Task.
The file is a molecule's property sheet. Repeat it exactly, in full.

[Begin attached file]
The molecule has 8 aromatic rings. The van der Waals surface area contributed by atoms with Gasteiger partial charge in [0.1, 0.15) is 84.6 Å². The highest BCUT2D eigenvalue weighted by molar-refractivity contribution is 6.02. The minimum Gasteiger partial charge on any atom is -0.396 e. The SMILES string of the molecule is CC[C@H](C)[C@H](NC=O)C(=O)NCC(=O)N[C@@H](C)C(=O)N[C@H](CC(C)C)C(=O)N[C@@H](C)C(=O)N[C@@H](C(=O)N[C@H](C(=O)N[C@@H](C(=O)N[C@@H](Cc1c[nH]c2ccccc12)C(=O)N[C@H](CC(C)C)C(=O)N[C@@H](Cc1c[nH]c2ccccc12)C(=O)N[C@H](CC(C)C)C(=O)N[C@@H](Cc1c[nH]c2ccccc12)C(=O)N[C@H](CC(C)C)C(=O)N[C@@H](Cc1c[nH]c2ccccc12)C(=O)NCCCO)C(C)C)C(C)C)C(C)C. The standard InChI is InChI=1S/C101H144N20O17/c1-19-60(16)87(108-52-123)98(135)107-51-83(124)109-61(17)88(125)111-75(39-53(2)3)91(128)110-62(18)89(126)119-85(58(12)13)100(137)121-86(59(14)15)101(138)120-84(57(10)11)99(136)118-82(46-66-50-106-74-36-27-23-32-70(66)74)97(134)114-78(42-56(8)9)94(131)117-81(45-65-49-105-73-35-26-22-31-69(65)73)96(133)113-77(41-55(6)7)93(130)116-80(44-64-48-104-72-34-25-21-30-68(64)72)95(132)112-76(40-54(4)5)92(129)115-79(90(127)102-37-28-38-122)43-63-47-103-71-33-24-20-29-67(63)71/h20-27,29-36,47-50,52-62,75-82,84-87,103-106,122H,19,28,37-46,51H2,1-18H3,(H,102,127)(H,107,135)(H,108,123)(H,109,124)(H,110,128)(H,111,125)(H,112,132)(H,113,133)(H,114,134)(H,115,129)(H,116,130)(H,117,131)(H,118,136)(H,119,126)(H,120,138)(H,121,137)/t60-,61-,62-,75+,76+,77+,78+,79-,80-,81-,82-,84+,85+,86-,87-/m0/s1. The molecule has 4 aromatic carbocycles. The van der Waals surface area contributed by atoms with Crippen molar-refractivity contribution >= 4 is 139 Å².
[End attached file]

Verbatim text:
The molecule has 8 aromatic rings. The van der Waals surface area contributed by atoms with Gasteiger partial charge in [0.1, 0.15) is 84.6 Å². The highest BCUT2D eigenvalue weighted by molar-refractivity contribution is 6.02. The minimum Gasteiger partial charge on any atom is -0.396 e. The SMILES string of the molecule is CC[C@H](C)[C@H](NC=O)C(=O)NCC(=O)N[C@@H](C)C(=O)N[C@H](CC(C)C)C(=O)N[C@@H](C)C(=O)N[C@@H](C(=O)N[C@H](C(=O)N[C@@H](C(=O)N[C@@H](Cc1c[nH]c2ccccc12)C(=O)N[C@H](CC(C)C)C(=O)N[C@@H](Cc1c[nH]c2ccccc12)C(=O)N[C@H](CC(C)C)C(=O)N[C@@H](Cc1c[nH]c2ccccc12)C(=O)N[C@H](CC(C)C)C(=O)N[C@@H](Cc1c[nH]c2ccccc12)C(=O)NCCCO)C(C)C)C(C)C)C(C)C. The standard InChI is InChI=1S/C101H144N20O17/c1-19-60(16)87(108-52-123)98(135)107-51-83(124)109-61(17)88(125)111-75(39-53(2)3)91(128)110-62(18)89(126)119-85(58(12)13)100(137)121-86(59(14)15)101(138)120-84(57(10)11)99(136)118-82(46-66-50-106-74-36-27-23-32-70(66)74)97(134)114-78(42-56(8)9)94(131)117-81(45-65-49-105-73-35-26-22-31-69(65)73)96(133)113-77(41-55(6)7)93(130)116-80(44-64-48-104-72-34-25-21-30-68(64)72)95(132)112-76(40-54(4)5)92(129)115-79(90(127)102-37-28-38-122)43-63-47-103-71-33-24-20-29-67(63)71/h20-27,29-36,47-50,52-62,75-82,84-87,103-106,122H,19,28,37-46,51H2,1-18H3,(H,102,127)(H,107,135)(H,108,123)(H,109,124)(H,110,128)(H,111,125)(H,112,132)(H,113,133)(H,114,134)(H,115,129)(H,116,130)(H,117,131)(H,118,136)(H,119,126)(H,120,138)(H,121,137)/t60-,61-,62-,75+,76+,77+,78+,79-,80-,81-,82-,84+,85+,86-,87-/m0/s1. The molecule has 4 aromatic carbocycles. The van der Waals surface area contributed by atoms with Crippen molar-refractivity contribution >= 4 is 139 Å².